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    Governor of the Bank of England Mark Carney is pictured as he addresses a quarterly inflation report press conference at the Bank of England in London, on November 12, 2014.

    Let's Be Friends: Bank of England Extends Olive Branch to European Banks

    © AFP 2019 / Stefan Rousseau
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    The Bank of England has attempted to soften the financial blow of Brexit after a year of increasing European challenges to the primacy of the British financial system.

    Britain's central bank published a proposal December 20 to allow European financial institutions to continue operating in the United Kingdom after Brexit regardless of whether a trade agreement is reached between the UK and the European Union.

    The Bank of England's proposal would prevent European banks and insurance companies from having to incur the costs of setting up subsidiary companies in the UK, whose financial system boasts the largest proportion of global foreign exchange and derivatives trading as well as bank lending.

    Stemming the Flow

    The Bank of England's efforts to soften the financial impact of Brexit comes as London's position as the financial center of Europe has come under increasing challenge throughout 2017. On November 21 Paris won a vote among EU members to host the European Banking Authority which is currently headquartered in London, after increasing efforts by French President Macron to lure large businesses away from Britain.

    Since the "Leave" result of the 2016 EU membership referendum, the business community has warned of an exodus of global firms relocating from London to the Continent, fleeing uncertainty over what kind of restrictions will be placed on their operations when Britain and the EU are finally separated.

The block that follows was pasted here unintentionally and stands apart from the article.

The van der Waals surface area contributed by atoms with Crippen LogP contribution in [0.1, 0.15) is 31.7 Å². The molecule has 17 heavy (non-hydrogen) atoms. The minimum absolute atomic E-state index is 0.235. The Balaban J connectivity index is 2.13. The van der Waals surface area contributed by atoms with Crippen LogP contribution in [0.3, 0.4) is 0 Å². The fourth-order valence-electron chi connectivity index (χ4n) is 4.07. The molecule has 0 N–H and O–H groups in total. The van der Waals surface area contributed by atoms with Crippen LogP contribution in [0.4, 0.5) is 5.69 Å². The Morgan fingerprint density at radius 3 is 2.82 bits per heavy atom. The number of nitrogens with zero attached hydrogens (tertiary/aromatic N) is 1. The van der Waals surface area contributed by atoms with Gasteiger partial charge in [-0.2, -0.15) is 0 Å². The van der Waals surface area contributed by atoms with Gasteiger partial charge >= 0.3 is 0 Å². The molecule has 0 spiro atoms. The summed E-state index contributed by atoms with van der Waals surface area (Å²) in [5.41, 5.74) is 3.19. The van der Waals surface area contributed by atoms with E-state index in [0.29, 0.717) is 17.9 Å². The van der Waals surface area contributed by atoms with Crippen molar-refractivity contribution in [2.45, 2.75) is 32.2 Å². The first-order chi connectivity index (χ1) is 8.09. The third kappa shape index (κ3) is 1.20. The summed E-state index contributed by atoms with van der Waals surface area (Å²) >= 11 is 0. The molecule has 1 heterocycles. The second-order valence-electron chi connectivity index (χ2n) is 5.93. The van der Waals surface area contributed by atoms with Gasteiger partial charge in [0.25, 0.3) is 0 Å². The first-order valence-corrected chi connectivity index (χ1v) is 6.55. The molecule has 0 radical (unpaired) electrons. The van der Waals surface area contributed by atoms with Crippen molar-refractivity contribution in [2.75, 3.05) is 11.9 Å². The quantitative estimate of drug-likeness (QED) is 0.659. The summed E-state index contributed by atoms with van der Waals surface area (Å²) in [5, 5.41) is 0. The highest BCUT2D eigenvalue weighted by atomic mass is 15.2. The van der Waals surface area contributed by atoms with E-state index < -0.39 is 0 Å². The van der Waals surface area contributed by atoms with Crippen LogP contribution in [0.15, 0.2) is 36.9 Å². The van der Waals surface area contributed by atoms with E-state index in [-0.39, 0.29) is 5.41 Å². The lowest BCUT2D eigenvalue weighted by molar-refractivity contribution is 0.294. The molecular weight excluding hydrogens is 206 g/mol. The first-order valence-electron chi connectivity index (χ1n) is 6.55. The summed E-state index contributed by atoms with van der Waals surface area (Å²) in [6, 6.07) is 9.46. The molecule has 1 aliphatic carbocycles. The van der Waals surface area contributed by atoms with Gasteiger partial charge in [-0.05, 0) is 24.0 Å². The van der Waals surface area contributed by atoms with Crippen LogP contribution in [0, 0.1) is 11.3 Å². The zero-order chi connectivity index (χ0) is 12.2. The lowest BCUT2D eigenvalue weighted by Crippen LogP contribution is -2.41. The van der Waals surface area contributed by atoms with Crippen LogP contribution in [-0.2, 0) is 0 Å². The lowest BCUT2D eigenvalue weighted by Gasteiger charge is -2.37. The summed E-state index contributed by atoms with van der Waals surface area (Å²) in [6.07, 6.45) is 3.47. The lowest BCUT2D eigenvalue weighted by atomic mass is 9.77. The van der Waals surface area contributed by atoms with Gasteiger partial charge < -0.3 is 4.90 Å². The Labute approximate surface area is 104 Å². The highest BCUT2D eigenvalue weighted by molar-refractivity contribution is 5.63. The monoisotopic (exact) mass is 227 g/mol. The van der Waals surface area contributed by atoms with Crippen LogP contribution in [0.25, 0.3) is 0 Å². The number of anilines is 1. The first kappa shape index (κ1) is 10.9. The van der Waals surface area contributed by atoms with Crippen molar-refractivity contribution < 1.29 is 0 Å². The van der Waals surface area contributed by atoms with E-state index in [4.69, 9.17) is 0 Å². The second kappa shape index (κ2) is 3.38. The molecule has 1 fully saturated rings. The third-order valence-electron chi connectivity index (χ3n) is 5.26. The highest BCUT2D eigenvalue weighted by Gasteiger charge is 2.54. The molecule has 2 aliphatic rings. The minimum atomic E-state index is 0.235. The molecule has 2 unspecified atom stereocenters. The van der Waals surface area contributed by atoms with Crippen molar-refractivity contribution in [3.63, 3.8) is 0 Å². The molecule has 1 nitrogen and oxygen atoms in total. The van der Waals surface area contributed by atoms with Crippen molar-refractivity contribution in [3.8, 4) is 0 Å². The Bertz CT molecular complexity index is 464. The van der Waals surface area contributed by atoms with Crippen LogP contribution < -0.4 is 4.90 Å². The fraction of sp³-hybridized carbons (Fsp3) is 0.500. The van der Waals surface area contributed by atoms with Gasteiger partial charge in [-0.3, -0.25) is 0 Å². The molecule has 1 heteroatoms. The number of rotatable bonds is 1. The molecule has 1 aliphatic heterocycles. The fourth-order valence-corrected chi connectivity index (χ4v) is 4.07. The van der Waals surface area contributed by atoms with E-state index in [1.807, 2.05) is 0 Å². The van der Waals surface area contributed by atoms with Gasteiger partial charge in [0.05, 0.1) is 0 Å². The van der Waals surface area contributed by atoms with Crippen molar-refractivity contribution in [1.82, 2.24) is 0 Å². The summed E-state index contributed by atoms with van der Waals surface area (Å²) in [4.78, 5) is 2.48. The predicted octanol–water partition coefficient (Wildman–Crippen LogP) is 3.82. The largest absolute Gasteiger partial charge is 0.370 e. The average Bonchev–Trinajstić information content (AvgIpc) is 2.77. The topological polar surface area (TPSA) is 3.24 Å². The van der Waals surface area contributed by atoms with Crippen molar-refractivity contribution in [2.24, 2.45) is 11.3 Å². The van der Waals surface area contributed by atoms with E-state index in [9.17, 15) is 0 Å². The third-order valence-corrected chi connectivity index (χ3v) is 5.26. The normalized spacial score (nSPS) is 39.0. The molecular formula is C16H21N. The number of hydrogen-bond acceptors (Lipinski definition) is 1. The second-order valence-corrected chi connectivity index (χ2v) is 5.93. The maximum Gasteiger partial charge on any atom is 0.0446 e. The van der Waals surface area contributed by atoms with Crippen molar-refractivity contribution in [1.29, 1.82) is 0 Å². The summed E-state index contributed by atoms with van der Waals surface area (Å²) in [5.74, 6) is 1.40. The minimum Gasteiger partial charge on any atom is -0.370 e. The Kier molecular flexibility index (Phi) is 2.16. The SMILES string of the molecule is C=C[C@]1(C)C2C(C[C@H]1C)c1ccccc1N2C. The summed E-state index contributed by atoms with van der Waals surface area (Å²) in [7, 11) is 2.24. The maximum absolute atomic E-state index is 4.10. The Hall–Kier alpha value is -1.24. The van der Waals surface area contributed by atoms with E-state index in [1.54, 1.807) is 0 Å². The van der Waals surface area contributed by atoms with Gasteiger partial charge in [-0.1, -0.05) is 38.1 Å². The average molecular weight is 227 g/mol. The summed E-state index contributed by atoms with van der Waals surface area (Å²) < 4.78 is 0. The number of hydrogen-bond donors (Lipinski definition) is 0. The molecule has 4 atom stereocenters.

On December 11 Ernst and Young projected the loss of up to 10,500 finance-sector jobs in the immediate aftermath of Brexit, highlighting the Irish capital Dublin and the German hub of Frankfurt as other potential centers to benefit from a more diffused British financial system.

    The offer comes after the EU's chief negotiator Michel Barnier on December 18 ruled out the possibility of the City of London and  its crucial financial services sector being granted special access to the European  internal market once the UK has left the Customs Union and the Single Market in March 2019. The bloc's chief Brexit negotiator claimed Britain had drawn its own redlines by choosing to leave the Union. Previously Mr. Barnier had also stated passporting rights of British financial services would be revoked when the divorce goes into effect.

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    financial institutions, banks, Brexit, negotiations, Brexit, EU, Bank of England, Michel Barnier, Emmanuel Macron, EU, Paris, United Kingdom, London
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